Towards the end of the game, we do find Ryan, but also discover the true nature of our own identity. Jack is himself a product of Rapture, sent up to Earth’s surface until needed. The plane crash that the game started with had been manufactured in order to get us back to Rapture. It turns out that Atlas is actually a man named Fontaine (A sort of gangster who wanted power in Rapture), it was Fontaine who sent Jack to the surface, and it was Fontaine who added a trigger in Jack’s genetics that compels Jack to obey any order that is preceded by the sentence “would you kindly”. And so, we realise that every time Atlas spoke to us and requested Jack to do something, we never actually had any other choice but to obey.
Hocking again criticises this, seeing it as a way of mocking the player for suspending his or her disbelief and accepting the previously discussed issues. Again, I must find myself in disagreement. Let’s again say we follow the objectivist approach to the game and act in a selfish manner. Atlas is helping us out and guiding us, and he is in fact the only person helping us – as such, it is only in our own self-interest to help him, as he at least knows Rapture. In my mind, it beats wondering around an entire city all by your lonesome like some headless chicken. Moreover, the argument about helping Ryan seems flawed to me. Even if we do find ourselves in agreement, at least in the game, with Ryan’s philosophies, this does not translate into immediate loyalty to the man – especially not since Ryan throughout the first part of the game is suspicious, dismissive and directly aggressive towards us. This is why I don’t have an issue with not being given the choice, and especially not when finding out that our every action has been guided by the phrase “would you kindly”.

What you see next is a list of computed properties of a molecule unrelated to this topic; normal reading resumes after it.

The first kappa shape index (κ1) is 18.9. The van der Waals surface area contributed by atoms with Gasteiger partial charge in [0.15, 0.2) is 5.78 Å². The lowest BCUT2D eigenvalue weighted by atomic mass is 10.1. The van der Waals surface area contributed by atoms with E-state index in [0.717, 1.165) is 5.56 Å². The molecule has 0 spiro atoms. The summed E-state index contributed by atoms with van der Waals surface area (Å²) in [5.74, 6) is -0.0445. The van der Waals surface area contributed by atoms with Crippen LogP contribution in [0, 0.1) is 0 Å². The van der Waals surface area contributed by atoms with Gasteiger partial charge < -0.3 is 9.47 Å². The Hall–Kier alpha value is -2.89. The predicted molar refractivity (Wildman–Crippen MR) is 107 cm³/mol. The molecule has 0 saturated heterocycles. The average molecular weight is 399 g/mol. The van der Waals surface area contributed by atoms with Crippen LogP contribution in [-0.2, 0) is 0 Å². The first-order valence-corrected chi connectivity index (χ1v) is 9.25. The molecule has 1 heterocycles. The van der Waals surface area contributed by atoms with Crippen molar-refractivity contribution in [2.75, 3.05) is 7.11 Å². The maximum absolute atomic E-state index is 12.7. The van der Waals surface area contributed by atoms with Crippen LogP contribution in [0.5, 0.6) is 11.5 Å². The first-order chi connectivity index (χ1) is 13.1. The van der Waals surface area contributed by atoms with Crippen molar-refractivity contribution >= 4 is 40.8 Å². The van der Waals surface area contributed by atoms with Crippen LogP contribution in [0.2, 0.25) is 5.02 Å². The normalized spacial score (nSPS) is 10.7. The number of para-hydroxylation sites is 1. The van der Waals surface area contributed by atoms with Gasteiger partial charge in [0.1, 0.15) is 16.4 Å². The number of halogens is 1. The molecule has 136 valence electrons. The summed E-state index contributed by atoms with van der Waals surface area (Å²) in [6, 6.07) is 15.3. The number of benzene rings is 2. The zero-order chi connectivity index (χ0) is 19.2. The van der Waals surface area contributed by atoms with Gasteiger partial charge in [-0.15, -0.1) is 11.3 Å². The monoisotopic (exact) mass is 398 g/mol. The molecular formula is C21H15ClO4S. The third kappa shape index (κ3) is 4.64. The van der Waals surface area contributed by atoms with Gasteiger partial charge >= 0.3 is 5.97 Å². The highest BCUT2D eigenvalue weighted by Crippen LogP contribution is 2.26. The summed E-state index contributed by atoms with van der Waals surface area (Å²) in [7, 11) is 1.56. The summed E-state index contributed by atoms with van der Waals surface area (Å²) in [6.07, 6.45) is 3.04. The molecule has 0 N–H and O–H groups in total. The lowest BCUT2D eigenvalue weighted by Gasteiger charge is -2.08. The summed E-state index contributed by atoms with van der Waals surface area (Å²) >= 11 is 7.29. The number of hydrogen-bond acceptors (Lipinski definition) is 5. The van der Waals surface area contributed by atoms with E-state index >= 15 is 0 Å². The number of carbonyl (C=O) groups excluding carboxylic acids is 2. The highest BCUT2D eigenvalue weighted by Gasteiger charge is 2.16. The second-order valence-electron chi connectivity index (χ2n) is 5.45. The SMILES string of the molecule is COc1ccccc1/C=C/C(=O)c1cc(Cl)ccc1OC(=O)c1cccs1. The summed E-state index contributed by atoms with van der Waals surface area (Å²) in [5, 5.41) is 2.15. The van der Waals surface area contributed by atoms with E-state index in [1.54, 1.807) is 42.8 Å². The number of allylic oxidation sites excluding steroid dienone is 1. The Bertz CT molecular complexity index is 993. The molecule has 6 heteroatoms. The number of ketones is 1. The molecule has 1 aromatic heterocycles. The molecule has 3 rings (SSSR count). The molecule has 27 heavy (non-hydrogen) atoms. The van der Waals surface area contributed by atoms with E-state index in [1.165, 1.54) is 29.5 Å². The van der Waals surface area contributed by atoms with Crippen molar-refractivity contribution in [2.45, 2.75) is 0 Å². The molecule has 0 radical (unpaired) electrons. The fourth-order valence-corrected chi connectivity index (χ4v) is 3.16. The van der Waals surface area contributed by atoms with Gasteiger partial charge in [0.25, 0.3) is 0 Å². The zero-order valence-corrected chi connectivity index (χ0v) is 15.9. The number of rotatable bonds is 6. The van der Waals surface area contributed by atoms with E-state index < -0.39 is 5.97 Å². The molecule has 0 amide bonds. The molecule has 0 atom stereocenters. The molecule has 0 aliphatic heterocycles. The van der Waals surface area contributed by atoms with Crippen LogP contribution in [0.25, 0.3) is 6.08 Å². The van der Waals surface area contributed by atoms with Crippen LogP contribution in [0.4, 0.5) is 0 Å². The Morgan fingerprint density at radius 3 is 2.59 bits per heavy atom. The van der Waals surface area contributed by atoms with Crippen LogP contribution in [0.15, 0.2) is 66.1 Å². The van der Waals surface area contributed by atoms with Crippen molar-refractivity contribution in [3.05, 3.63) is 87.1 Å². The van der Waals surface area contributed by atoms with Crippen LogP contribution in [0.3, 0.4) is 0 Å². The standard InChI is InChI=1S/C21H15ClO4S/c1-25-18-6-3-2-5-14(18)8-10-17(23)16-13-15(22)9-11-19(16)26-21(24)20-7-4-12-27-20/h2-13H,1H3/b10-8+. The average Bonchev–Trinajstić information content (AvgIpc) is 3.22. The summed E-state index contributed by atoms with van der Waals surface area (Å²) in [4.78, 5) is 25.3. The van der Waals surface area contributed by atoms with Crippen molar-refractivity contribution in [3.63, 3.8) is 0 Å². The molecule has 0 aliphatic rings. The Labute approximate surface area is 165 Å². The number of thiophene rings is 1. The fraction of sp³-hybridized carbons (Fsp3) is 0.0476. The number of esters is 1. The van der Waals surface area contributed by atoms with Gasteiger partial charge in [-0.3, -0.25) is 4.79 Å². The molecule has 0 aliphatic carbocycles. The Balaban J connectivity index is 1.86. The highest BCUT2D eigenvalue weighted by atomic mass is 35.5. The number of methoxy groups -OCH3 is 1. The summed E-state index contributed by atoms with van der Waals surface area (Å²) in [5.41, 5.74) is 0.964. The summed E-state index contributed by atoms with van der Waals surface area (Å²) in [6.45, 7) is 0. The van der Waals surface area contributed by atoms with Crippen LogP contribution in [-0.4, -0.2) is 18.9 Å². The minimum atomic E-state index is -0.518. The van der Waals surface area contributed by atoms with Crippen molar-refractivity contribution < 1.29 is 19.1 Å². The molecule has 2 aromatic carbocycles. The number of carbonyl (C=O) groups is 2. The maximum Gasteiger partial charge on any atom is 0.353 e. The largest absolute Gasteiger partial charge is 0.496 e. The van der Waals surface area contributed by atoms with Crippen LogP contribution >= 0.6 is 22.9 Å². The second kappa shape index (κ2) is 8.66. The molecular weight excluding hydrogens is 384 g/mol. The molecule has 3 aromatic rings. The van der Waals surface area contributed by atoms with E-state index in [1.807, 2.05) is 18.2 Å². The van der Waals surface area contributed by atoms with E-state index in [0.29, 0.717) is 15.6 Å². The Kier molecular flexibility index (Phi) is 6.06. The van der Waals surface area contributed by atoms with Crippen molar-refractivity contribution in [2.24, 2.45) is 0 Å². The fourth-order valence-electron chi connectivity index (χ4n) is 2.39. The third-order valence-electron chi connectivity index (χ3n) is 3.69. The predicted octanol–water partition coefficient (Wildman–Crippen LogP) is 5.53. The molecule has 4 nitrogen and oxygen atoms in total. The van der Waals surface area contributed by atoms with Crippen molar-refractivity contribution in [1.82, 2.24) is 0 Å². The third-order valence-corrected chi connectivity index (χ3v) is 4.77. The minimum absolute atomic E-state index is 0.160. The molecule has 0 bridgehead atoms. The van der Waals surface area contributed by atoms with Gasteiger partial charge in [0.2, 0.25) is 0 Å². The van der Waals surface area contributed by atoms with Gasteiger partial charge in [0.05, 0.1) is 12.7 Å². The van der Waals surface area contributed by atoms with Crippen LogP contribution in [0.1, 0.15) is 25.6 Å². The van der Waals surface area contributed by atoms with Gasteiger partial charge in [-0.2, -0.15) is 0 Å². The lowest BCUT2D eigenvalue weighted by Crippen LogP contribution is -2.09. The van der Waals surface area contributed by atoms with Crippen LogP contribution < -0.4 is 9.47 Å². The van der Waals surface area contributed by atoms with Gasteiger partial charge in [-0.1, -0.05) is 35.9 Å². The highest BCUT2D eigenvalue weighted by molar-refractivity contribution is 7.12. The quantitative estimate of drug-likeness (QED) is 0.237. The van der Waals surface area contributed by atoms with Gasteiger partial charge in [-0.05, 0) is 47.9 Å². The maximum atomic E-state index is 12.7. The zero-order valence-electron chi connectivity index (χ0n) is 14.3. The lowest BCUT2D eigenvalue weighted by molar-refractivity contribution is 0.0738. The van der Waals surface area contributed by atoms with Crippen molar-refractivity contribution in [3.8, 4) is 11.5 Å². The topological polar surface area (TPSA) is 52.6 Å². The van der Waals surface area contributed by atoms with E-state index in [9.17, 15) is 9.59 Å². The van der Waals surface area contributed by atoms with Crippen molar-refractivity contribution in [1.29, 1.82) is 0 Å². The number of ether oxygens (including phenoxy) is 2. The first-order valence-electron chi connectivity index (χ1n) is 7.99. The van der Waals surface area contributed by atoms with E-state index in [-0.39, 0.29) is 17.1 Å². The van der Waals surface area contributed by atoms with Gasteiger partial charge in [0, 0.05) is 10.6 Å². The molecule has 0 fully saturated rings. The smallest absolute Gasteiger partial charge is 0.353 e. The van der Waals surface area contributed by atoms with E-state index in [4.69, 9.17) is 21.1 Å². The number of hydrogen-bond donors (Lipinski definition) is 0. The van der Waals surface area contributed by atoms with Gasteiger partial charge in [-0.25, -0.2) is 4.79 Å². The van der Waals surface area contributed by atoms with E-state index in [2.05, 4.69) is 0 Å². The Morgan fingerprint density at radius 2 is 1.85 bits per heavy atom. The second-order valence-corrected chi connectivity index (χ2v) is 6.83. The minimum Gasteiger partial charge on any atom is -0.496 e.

I actually think this plot twist adds something interesting to the game as a whole. It asks questions of us as gamers – reminding us that we are playing a game, adding a meta layer, which means that we have to play by the rules of the game if we wish to complete it. The only other real alternative is to turn it off. It reminds us that the choice we make in these games aren’t always as important as the thoughts that such presumed choices provoke.
This narrative prompt also ties in nicely with the actual special constraints of Bioshock. What previously in the game might just have seemed like a door that couldn’t open because, well, the level didn’t include that particular rooms now assumes a different meaning. It is instead simply an area that is too far away from the immediate goal that Atlas gave us, and therefore there is a part of or characters cognitive functions that prevents him from moving any further astray. In other words, we aren’t limited by the physical design of the game, but by the psychological prompts delivered by Atlas in the narrative (of course it is actually a case of physical constraints in the game, but this other explanation is just a bit more interesting when considering the gaming experience). So even though I think the criticism on the game offered by Hocking was interesting, I also thought a counter-argument was needed to add nuance to the matter.
All in all the game can be seen as an immersive critique of Randian Objectivism that illustrates just how bad things can turn if everyone is looking out for number one. And, whether you decided to harvest or rescue the Little Sisters you find yourself fighting the tyranny that grew from Rapture, encapsulated in the further corruption of Fontaine.
Personally, I couldn’t make myself harvest the Little Sisters, especially not after rescuing the first one and seeing her turn into a normal girl again. There was of course the risk of them being retransformed once again, but at that point and time it was a risk I was willing to take, as I couldn’t know for sure. This whole game discusses the possibilities of true free will, especially with the “would you kindly” phrase, and so it seems rather fitting that the games ending should be determined by the one free choice we are given in the game, namely, what we do to these girls.
I got the “good” ending, which was a cute if not a bit of an idealistic happy ending.
There is a tonne of things worth discussion about this game, and I merely scratched the surface when it comes to its narrative. So, if you have any counter-points to the ones I made, or ideas to